1992 Martin Anderson Impostors in the Temple Usually the trustees, and they alone, hire and fire the president. They have fiduciary responsibility.
See also: and, fire, hire

ply for ˈhire/ˈtrade/ˈbusiness

(British English) look for customers, passengers, etc. in order to do business: There are plenty of taxis plying for hire outside the theatre.
See also: business, hire, ply, trade

hire out

To grant the services of someone or the temporary use of something for a fee: The agency hires out temporary workers to local businesses. We hired out the cottage for the summer. My friends hired themselves out as cooks.
See also: hire, out

hired gun

n. a paid assassin. (Underworld.) The cops are holding a well-known hired gun until they can prepare charges.
See also: gun, hire
References in periodicals archive ?
Given this trend, firms will likely find it difficult to recruit sufficient, qualified new hires in the future.
She adds that when veteran employees are at least somewhat responsible for the decision to hire, they are probably more likely to help the new employee fit in once he or she is on board.
Hire Partners accelerates the growth and profitability of successful firms by injecting both strategic and tactical guidance.
In defining the roadblocks to successfully measuring "quality of hire," 60 percent graded the collaboration between their hiring managers and recruiters as less than effective.
For example, we show healthy skepticism when listening to the advice from a car salesman or financial planner working on commission," explained Tracey Sinclair, CEO and President at Helping You Hire.
com was officially launched in 2005 and has its sights set on transforming how dynamic companies find and hire top talent.
The streamlined process resulted in: 1) Consolidating the flow of information between the hiring manager and the HR specialist in a single, strategic conversation at the beginning of the hiring process rather than the piecemeal communications throughout the process; 2) Replacing e-mail chains with meetings that engage all stakeholders, cutting dozens of steps from the process; and 3) Asking senior managers to prepare, and follow, annual staffing plans outlining the number and type of employees they plan to hire over the course of a year, as well as budget justifications for those hires.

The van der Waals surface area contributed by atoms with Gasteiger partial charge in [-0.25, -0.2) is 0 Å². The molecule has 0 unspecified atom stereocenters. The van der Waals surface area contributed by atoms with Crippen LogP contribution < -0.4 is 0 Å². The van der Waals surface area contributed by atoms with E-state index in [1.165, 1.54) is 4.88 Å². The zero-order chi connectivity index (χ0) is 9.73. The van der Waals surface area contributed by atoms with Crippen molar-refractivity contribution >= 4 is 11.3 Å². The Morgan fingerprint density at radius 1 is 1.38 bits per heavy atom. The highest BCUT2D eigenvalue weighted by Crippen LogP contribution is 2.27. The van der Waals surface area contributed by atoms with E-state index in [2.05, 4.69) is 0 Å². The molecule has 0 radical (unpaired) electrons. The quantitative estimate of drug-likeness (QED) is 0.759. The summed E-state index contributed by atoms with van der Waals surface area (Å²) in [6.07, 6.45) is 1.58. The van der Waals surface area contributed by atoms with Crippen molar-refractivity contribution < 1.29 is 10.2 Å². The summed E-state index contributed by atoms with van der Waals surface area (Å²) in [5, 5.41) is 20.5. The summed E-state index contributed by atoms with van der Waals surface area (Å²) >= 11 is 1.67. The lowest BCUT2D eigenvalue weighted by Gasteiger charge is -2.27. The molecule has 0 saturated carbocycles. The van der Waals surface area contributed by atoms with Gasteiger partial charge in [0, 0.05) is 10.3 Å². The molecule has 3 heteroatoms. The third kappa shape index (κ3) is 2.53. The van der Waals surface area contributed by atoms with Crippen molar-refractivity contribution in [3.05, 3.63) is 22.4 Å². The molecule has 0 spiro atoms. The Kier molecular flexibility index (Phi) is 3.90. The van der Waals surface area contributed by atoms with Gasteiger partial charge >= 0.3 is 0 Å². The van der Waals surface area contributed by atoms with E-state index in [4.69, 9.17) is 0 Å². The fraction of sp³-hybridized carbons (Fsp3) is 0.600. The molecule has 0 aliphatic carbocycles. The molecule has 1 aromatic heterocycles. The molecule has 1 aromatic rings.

This integration speeds the hiring cycle, ensures better qualified hires, and drives a more strategic approach to hiring, reducing the time and costs associated with the hiring process.
PITTSBURGH -- Managers have weighed in that one in five hires turns out to be a bad decision, according to Development Dimensions International's (DDI) The Selection Forecast: Recruiting and Hiring Talent.
Today the Partnership for Public Service and a team of leading recruitment experts came to their rescue by launching an "Extreme Hiring Makeover" designed to improve how the federal government recruits and hires talented workers.
Both technologies will help recruiters and hiring managers increase the speed and quality of hires using HireEnterprise.
For the first time in four years, the tide has truly turned as employers are again singing the praises of entry level college grad hires.
All this from a single enterprise staffing platform, one that does not require multiple integrations, represents a revolutionary approach to bringing quality hires into organizations quickly while improving productivity and increasing retention, resulting in significant value to the bottom line.
A large number of factors affect how an organization attracts, hires, deploys and redeploys talent.
Companies using Unicru report up to a 129 percent increase in potential Work Opportunity Tax Credit hires, which translates into thousands to millions of "hard dollar" tax credits that go straight to an organization's bottom line.